Friday, April 3, 2009

Of Fools and Fiction

Meg: You told me once that you’d go on acting until you were eighty, and they’d have to wheel you up to the book flats.
Karen: That was before I discovered I hadn’t as much talent as I thought.
Meg: Talent? Aw, what’s talent? Being able to get away with something, that’s all. You got away with some very effective performances.
The Roman Spring of Mrs. Stone, dir. by José Quintero, novella by Tennessee Williams

It was this past Wednesday: A red, digital heart on the Facebook main page. A relationship status update—engaged—disseminated across the social networking stratosphere. A photo of the happy couple on a personal profile page tagged with comments of surprise, joy, congratulations. Phone calls: “Did you know?” “Had he told you?” “Who is she?” Online messages sent to the mysterious female fiancé and replies received, typed in a polite, matter-of-fact tone. Then messages sent to the male friend expressing gladness yet not quite concealing senders’ underlying shock. His simple reply: “Have you checked your calendar today?”



This April Fool’s prank struck me as ingenious, playing right into our hunger for unfettered access to information and up-to-the-minute updates, our pervasive and obsessive fascination with marriage and desire to pin down what it takes, who it takes, how, exactly, to secure a loving partner. The stunt held up a mirror—intentionally or not—to our culture and, to the degree that a “reader” became invested in the “text,” forced one to come to terms with one’s own values and attitudes in regards to marriage by creating an interactive exchange on a public forum.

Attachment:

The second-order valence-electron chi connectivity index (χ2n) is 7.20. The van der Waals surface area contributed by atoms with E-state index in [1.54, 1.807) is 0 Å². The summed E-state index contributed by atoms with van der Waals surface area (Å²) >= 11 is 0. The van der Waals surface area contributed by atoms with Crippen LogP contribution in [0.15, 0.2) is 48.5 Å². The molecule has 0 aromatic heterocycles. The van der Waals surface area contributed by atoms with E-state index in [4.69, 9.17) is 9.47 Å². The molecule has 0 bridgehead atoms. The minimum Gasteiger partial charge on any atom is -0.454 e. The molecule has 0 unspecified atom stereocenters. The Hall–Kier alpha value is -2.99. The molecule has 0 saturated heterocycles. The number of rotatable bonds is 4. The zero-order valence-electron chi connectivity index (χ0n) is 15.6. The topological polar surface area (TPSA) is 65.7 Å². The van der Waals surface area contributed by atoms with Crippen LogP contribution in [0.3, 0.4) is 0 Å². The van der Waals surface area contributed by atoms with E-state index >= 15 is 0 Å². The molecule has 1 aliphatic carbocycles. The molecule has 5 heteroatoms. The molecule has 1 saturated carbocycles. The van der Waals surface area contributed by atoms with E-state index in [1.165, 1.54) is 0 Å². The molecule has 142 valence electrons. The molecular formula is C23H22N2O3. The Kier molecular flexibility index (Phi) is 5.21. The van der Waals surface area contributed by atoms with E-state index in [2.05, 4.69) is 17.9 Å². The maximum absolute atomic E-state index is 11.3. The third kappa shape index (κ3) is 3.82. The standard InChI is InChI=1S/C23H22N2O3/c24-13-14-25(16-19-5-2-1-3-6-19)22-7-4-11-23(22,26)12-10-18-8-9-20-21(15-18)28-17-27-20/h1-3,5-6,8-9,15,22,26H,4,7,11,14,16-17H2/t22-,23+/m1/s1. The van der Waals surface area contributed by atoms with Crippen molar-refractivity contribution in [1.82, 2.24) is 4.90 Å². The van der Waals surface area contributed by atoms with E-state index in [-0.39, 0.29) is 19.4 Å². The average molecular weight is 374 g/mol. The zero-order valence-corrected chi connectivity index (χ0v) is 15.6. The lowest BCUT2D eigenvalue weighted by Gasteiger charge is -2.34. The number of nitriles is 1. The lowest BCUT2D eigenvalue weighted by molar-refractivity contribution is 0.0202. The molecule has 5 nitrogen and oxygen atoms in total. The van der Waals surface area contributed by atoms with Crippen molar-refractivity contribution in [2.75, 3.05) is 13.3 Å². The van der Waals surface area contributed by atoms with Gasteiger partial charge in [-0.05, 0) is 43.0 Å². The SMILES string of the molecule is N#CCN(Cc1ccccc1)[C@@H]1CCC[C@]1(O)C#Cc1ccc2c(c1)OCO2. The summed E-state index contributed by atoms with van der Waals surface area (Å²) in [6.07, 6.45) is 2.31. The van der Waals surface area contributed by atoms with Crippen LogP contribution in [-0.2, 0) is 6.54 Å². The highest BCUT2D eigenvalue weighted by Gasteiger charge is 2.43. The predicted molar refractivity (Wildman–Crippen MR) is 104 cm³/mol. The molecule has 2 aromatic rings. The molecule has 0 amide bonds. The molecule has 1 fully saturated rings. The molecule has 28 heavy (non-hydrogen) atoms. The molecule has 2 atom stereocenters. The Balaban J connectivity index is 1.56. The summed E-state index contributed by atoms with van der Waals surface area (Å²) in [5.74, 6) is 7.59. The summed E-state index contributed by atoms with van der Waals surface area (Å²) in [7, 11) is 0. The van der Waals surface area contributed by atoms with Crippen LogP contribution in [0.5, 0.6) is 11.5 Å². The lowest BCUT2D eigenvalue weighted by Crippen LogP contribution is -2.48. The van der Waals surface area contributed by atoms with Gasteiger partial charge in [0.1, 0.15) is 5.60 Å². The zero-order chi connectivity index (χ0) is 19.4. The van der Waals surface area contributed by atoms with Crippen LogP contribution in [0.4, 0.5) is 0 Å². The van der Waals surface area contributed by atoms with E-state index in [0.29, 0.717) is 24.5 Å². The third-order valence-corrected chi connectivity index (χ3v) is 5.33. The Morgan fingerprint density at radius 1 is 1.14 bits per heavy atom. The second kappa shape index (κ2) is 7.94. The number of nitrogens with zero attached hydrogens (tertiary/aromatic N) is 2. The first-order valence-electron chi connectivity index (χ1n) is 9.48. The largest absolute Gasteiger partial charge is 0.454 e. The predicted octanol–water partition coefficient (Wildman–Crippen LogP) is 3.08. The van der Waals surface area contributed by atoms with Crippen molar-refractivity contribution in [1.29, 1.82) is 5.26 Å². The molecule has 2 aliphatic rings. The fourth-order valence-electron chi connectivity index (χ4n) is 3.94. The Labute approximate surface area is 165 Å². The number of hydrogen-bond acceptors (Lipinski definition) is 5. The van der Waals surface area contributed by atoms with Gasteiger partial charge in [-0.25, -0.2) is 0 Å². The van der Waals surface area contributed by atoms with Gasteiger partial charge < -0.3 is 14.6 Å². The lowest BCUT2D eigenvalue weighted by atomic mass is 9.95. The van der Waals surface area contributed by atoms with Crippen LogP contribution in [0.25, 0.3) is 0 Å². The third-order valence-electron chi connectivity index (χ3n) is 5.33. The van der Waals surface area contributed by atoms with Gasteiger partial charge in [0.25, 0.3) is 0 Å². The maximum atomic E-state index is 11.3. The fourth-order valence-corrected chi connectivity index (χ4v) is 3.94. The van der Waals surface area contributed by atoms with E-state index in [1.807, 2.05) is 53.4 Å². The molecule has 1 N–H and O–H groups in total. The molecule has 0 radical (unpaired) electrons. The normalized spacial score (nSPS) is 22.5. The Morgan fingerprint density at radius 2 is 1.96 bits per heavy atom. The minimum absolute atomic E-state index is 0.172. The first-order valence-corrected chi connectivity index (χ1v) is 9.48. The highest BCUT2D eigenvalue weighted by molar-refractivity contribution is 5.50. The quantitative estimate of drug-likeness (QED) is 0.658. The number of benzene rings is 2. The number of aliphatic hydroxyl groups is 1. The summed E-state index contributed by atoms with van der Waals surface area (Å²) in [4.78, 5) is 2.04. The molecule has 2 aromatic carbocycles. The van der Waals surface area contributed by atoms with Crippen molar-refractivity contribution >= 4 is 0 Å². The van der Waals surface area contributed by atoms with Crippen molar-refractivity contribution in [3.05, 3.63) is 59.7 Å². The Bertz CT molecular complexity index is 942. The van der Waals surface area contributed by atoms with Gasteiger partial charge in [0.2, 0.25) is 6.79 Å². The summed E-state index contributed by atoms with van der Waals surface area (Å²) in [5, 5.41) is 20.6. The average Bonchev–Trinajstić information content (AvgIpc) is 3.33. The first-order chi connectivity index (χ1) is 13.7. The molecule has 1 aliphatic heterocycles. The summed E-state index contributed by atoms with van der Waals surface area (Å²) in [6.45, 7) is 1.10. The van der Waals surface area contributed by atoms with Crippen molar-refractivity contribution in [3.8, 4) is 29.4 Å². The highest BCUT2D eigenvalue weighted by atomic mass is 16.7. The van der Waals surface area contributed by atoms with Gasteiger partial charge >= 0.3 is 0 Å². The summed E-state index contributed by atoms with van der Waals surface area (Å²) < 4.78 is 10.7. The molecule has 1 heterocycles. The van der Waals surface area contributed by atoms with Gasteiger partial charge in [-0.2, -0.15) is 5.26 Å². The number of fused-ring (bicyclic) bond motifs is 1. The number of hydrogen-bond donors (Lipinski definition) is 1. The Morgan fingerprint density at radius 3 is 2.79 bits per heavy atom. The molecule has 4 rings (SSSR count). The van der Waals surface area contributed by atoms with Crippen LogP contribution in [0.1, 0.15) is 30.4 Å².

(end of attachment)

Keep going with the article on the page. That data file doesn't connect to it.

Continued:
This occurrence, story, gag (whatever one might call it) gestures back to the very origin of “public” or published fiction. Some of the earliest novels won critical attention by passing as recorded histories and likewise delving into the engrossing realm of love and relationships. The narrator of Oroonoko, Aphra Behn’s 17th-century novel, describes her intimate friendship with an enslaved African prince in the Americas, hinting at their amorous interactions. And Moll Flanders, of course, well … Daniel Defoe’s narrator could’ve given Rick James’s “Super Freak” a run for her title. In both cases, though, the original narrative professed to be true and was regarded as such by the receiving public—convincing productions, like the prank, whose creations required a great deal of talent.



And talent is a term that, perhaps, gets overused nowadays, especially in creative circles, and has become problematic, I think, semantically in its relation to the longevity and trajectory of the literary field. The word implies one’s ability or at least potential to compose works of critical merit and publish. In the times of Behn and Defoe, by contrast, a mere ability to write well wouldn’t have been enough to grant them acclaim or, in Defoe’s case, publication. The very reason these authors attempted to pass their works off as recorded histories was because the novel form didn’t yet exist or, largely, wasn’t taken seriously in 17th- and 18th-century England; well written or not, a manuscript that wasn’t true didn’t merit the serious attention of an audience.